Instead of his goal being to retire in 9 years, his goal should be to retire as soon as possible. Work as much as possible without burning out or endangering your patients, be as frugal as possible, and choose the best investments possible.
    And I think that's a fine adjustment to his original plan. I suggested earlier getting his BSN, entering the military, and in the interests of frugality, he could invest 50% of his pay for 20 years, retire at 43, get his retirement benefits at 48 (which is 50% of his retirement pay, which would most likely be over 50k, if not 60k a year at that point) and still have his money working for him. Also not having to work 60 hours a week every week, getting 30 days PAID vacation every year, and paid education so that if he does decide to work after retirement, he could go into teach (less stress) or Advanced nursing (more money).
  7. by   2bmalenurse007
    who wants to retire at 30?:spin:
  8. by   Diary/Dairy
    Well, retirement that early sounds nice, but I think I'd be bored without something to do.
  9. by   oldiebutgoodie
    Good heavens, people! A young person posts an optimistic plan, and so many jump all over him! Frankly, if I was the OP I don't think I'd ever frequent these forums again.

    I'm sure the OP with modify his plans as he goes along. We aren't helping with some of the vitriol that's being tossed around here.

    And as to those of you who have been positive, GOOD FOR YOU! Not enough of it in nursing.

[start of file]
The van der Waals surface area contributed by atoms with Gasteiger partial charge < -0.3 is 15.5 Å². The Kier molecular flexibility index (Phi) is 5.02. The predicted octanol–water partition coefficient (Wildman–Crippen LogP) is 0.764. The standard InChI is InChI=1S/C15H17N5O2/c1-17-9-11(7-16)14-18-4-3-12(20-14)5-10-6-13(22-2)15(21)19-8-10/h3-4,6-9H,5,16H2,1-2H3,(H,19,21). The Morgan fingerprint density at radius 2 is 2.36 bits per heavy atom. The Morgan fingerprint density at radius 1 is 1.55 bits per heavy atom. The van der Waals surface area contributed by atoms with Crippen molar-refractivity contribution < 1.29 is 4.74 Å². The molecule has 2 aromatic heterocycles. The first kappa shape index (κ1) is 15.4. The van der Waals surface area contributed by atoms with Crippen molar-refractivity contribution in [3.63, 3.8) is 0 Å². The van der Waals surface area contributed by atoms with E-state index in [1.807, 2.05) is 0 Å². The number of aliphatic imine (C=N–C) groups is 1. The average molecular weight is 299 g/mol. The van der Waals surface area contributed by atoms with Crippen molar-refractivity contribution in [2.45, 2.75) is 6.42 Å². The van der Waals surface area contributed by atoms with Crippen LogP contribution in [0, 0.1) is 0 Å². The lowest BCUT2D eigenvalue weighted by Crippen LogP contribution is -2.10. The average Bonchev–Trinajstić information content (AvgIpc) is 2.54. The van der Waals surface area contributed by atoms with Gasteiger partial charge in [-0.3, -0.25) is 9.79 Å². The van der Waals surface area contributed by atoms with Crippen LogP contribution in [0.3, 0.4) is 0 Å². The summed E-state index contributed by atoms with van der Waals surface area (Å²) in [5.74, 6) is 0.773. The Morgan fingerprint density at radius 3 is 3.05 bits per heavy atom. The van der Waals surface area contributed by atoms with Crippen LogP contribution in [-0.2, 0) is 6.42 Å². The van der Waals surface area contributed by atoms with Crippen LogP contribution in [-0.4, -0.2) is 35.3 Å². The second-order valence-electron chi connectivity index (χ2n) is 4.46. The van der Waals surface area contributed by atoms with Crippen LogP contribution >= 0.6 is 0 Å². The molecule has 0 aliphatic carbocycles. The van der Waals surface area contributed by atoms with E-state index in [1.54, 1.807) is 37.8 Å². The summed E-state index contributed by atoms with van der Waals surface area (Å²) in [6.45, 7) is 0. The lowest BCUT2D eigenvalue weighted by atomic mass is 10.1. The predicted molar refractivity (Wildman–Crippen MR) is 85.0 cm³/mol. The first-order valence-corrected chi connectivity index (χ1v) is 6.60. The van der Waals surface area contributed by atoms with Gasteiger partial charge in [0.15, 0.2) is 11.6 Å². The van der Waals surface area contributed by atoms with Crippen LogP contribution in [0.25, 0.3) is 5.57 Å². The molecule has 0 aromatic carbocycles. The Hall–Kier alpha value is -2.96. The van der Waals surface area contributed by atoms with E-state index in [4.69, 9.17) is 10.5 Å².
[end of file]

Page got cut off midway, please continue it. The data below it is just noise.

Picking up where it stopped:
Oldiebutgoodie
  10. by   mariesmist
    yes i feel like the OP is being unrealistic and i was the first to say so. but after reading some responses after me, i agree it is commendable for a 21 year old to be thinking about retirement and to start with a loosely sketched plan. i sure didn't have a clue at 21.

    i just wanted to add that there is so much more to life than retiring early. i've only been nursing 18 months and there have been so many moments i've had with patients that were funny, touching, sad, etc. moments that i probably would've missed or not appreciated were i working 60 hour weeks because i was stressed or angry or rushing.

    not only that, but to me living is also about the vacations, fine food, and yes the occasional splurge on material things. i dont feel like the OP's plan accounts for these things either during the working years or in the retirement years. what would you do with all that down time if you couldn't afford to spend much on going away, having some sushi, or buying gifts for yourself or others? not that having money is the only determinant for being happy, but it really really would help.
    Last edit by mariesmist on Dec 12, '07 : Reason: typo
  11. by   Satori77
    Quote from kmcnelly
    You mean those guys that are gone for 2 years and come back disabled with PTSD? 9 years of working 70 hours a week in an ICU...I don't think it's a far stretch to get there.
    Comparing nursing to a soldier in Iraq is quite insulting. And not everyone comes back with PTSD, though none are the same after even one tour.
  12. by   RainDreamer
    There's a difference between being pessimistic and being realistic.
  13. by   Curious1alwys
    This is a cool thread.

    To the OP: Good Luck with your plan! I, too, commend you for even thinking about saving for the future now.

    I thought I'd be able to work a lot of OT when I started nursing school too. Then I graduated, started working, and two in a row was all I could stomach. Three in a row almost killed me! So things can change for you once you see what the job really entails, but by all means, if you have the energy, ROCK ON!:spin: